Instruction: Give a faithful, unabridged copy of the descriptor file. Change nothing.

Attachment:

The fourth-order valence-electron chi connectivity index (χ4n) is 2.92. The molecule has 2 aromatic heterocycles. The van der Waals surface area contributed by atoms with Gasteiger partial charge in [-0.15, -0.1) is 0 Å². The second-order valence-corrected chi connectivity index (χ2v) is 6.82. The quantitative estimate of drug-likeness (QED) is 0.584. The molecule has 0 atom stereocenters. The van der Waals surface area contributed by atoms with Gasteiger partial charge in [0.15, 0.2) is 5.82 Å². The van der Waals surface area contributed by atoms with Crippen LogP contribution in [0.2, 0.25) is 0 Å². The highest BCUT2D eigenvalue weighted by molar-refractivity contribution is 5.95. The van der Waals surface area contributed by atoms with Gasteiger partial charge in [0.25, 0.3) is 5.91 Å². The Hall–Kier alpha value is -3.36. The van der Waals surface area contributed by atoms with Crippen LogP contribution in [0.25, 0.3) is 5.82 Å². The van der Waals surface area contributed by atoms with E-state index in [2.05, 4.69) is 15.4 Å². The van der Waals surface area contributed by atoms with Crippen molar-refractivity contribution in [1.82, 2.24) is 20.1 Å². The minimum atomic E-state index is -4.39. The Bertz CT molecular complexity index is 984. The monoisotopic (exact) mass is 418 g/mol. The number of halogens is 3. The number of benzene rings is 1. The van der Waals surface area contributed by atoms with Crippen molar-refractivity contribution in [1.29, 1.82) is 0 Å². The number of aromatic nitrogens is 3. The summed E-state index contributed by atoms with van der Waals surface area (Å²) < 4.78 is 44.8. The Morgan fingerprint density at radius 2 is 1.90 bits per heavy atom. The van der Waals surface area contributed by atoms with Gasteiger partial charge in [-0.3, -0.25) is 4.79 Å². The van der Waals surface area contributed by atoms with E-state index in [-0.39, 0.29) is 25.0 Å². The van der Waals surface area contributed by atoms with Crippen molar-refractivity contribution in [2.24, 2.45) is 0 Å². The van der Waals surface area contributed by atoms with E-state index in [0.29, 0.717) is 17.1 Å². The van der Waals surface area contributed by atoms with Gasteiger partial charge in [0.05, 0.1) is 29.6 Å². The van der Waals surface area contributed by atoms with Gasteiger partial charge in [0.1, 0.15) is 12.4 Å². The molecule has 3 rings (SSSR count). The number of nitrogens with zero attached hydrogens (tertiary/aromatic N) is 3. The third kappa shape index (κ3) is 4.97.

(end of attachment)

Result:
The fourth-order valence-electron chi connectivity index (χ4n) is 2.92. The molecule has 2 aromatic heterocycles. The van der Waals surface area contributed by atoms with Gasteiger partial charge in [-0.15, -0.1) is 0 Å². The second-order valence-corrected chi connectivity index (χ2v) is 6.82. The quantitative estimate of drug-likeness (QED) is 0.584. The molecule has 0 atom stereocenters. The van der Waals surface area contributed by atoms with Gasteiger partial charge in [0.15, 0.2) is 5.82 Å². The van der Waals surface area contributed by atoms with Crippen LogP contribution in [0.2, 0.25) is 0 Å². The highest BCUT2D eigenvalue weighted by molar-refractivity contribution is 5.95. The van der Waals surface area contributed by atoms with Gasteiger partial charge in [0.25, 0.3) is 5.91 Å². The Hall–Kier alpha value is -3.36. The van der Waals surface area contributed by atoms with Crippen LogP contribution in [0.25, 0.3) is 5.82 Å². The van der Waals surface area contributed by atoms with E-state index in [2.05, 4.69) is 15.4 Å². The van der Waals surface area contributed by atoms with Crippen molar-refractivity contribution in [1.82, 2.24) is 20.1 Å². The minimum atomic E-state index is -4.39. The Bertz CT molecular complexity index is 984. The monoisotopic (exact) mass is 418 g/mol. The number of halogens is 3. The number of benzene rings is 1. The van der Waals surface area contributed by atoms with Crippen molar-refractivity contribution in [1.29, 1.82) is 0 Å². The number of aromatic nitrogens is 3. The summed E-state index contributed by atoms with van der Waals surface area (Å²) < 4.78 is 44.8. The Morgan fingerprint density at radius 2 is 1.90 bits per heavy atom. The van der Waals surface area contributed by atoms with Gasteiger partial charge in [-0.3, -0.25) is 4.79 Å². The van der Waals surface area contributed by atoms with E-state index in [-0.39, 0.29) is 25.0 Å². The van der Waals surface area contributed by atoms with Crippen molar-refractivity contribution in [2.24, 2.45) is 0 Å². The van der Waals surface area contributed by atoms with E-state index in [0.29, 0.717) is 17.1 Å². The van der Waals surface area contributed by atoms with Gasteiger partial charge in [0.05, 0.1) is 29.6 Å². The van der Waals surface area contributed by atoms with Gasteiger partial charge in [0.1, 0.15) is 12.4 Å². The molecule has 3 rings (SSSR count). The number of nitrogens with zero attached hydrogens (tertiary/aromatic N) is 3. The third kappa shape index (κ3) is 4.97.